Flash Points

Themed journeys through our archive.

The Geopolitics of the World Cup

Where “the world’s game” and world politics intersect.

The emblem of FIFA World Cup Qatar 2022 is unveiled.
The emblem of FIFA World Cup Qatar 2022 is unveiled.
The emblem of FIFA World Cup Qatar 2022 is unveiled at the Qatar National Archive building in Doha, Qatar, on Sept. 3, 2019. Christopher Pike/Getty Images for Supreme Committee 2022

As the 2022 World Cup kicks off in Qatar, we thought we’d revisit some of our favorite coverage, past and present, of the world’s biggest sporting event.

In this edition of Flash Points, our contributors answer geopolitical questions surrounding international soccer today, such as why haven’t China and Turkey been able to qualify for the World Cup in two decades—even though Chinese President Xi Jinping and Turkish President Recep Tayyip Erdogan have certainly tried? And can Qatar save its World Cup legacy? Read on to dive into how “the world’s game” and world politics intersect.—Chloe Hadavas

How Qatar Can Save Its World Cup Legacy

Media liberalization would allow journalists to report on the country’s labor reforms from within rather than imposing a jaded narrative from without, Craig L. LaMay writes.

As the 2022 World Cup kicks off in Qatar, we thought we’d revisit some of our favorite coverage, past and present, of the world’s biggest sporting event.

In this edition of Flash Points, our contributors answer geopolitical questions surrounding international soccer today, such as why haven’t China and Turkey been able to qualify for the World Cup in two decades—even though Chinese President Xi Jinping and Turkish President Recep Tayyip Erdogan have certainly tried? And can Qatar save its World Cup legacy? Read on to dive into how “the world’s game” and world politics intersect.—Chloe Hadavas


The shell of the Lusail Stadium is under construction.
The shell of the Lusail Stadium is under construction.

The shell of the Lusail Stadium is seen under construction for the World Cup in Doha on Dec. 19, 2019.Etsuo Hara/Getty Images

How Qatar Can Save Its World Cup Legacy

Media liberalization would allow journalists to report on the country’s labor reforms from within rather than imposing a jaded narrative from without, Craig L. LaMay writes.


Then-Chinese Vice President Xi Jinping kicks a Gaelic football as he visits Croke Park in Dublin, Ireland, on Feb. 19, 2012.
Then-Chinese Vice President Xi Jinping kicks a Gaelic football as he visits Croke Park in Dublin, Ireland, on Feb. 19, 2012.

Then-Chinese Vice President Xi Jinping kicks a Gaelic football as he visits Croke Park in Dublin, Ireland, on Feb. 19, 2012. Peter Muhly/AFP/Getty Images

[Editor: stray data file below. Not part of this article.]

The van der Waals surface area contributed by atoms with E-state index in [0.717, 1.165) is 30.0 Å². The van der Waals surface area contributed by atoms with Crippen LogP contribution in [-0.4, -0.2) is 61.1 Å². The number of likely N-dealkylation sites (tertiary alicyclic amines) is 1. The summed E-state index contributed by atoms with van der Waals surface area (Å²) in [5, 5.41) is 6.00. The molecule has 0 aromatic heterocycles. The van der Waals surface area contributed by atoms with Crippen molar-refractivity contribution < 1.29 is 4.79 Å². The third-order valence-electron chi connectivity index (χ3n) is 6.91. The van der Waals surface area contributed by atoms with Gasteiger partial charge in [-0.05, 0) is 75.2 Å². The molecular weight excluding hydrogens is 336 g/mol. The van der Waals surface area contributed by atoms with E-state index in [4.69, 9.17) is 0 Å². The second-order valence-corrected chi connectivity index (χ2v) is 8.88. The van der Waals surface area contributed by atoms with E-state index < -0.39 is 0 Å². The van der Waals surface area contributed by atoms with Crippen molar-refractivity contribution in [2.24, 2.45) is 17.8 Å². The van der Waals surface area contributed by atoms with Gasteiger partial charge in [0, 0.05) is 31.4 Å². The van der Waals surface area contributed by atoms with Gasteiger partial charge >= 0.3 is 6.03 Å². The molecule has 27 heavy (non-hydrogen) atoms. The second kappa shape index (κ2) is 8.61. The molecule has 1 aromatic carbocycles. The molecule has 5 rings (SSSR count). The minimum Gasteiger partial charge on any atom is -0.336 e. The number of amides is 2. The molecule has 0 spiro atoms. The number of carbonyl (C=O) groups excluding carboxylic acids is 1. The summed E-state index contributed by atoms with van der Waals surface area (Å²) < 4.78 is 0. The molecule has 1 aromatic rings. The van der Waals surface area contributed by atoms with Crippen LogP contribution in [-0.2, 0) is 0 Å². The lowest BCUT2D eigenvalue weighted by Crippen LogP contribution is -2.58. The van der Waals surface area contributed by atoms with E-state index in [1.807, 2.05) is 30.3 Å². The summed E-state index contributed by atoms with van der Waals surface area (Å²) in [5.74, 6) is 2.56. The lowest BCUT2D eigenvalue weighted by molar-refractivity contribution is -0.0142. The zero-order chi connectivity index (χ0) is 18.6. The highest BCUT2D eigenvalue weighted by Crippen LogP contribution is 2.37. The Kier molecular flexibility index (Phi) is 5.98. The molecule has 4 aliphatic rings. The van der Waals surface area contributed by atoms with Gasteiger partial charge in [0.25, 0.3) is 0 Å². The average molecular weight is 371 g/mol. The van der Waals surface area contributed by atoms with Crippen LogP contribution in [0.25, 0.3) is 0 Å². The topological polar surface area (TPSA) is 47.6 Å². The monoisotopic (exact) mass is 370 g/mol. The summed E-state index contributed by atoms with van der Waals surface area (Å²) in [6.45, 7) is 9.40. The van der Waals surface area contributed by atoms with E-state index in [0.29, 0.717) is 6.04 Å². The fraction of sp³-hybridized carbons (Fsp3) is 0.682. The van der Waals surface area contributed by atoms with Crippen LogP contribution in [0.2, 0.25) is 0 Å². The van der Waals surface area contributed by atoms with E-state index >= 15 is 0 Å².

Xi Jinping Is the World’s Most Powerful Soccer Coach

China’s team is a national embarrassment—but the party chairman has big plans for the game, Jonathan White writes.


Turkish leader Recep Tayyip Erdogan plays soccer during an exhibition match at the Basaksehir stadium in Istanbul on July 26, 2014.
Turkish leader Recep Tayyip Erdogan plays soccer during an exhibition match at the Basaksehir stadium in Istanbul on July 26, 2014.

Turkish leader Recep Tayyip Erdogan plays soccer during an exhibition match at the Basaksehir stadium in Istanbul on July 26, 2014.Ozan Kose/AFP/Getty Images

Captain Erdogan Can’t Help the Turkish Soccer Team

With so much political, social, and financial capital invested in its national squad, Patrick Keddie writes, why can’t Turkey qualify for a World Cup?


Members of the Croatian soccer team celebrate after scoring a goal against Nigeria at Kaliningrad Stadium in Kaliningrad, Russia, on June 16.
Members of the Croatian soccer team celebrate after scoring a goal against Nigeria at Kaliningrad Stadium in Kaliningrad, Russia, on June 16.

Members of the Croatian soccer team celebrate after scoring a goal against Nigeria at Kaliningrad Stadium in Kaliningrad, Russia, on June 16.Alex Livesey/Getty Images

How a WWII-Era Chant Found Its Way to World Cup 2018

Symbols have power, even in soccer. Just ask Croatia, Lev Golinkin writes.


Children play soccer in Johannesburg, South Africa, on June 7, 2010.
Children play soccer in Johannesburg, South Africa, on June 7, 2010.

Children play soccer in Johannesburg, South Africa, on June 7, 2010.Cameron Spencer/Getty Images

How Soccer Defeated Apartheid

As South Africa prepared to host the World Cup, it also came face to face with its own history, Nicholas Griffin writes.

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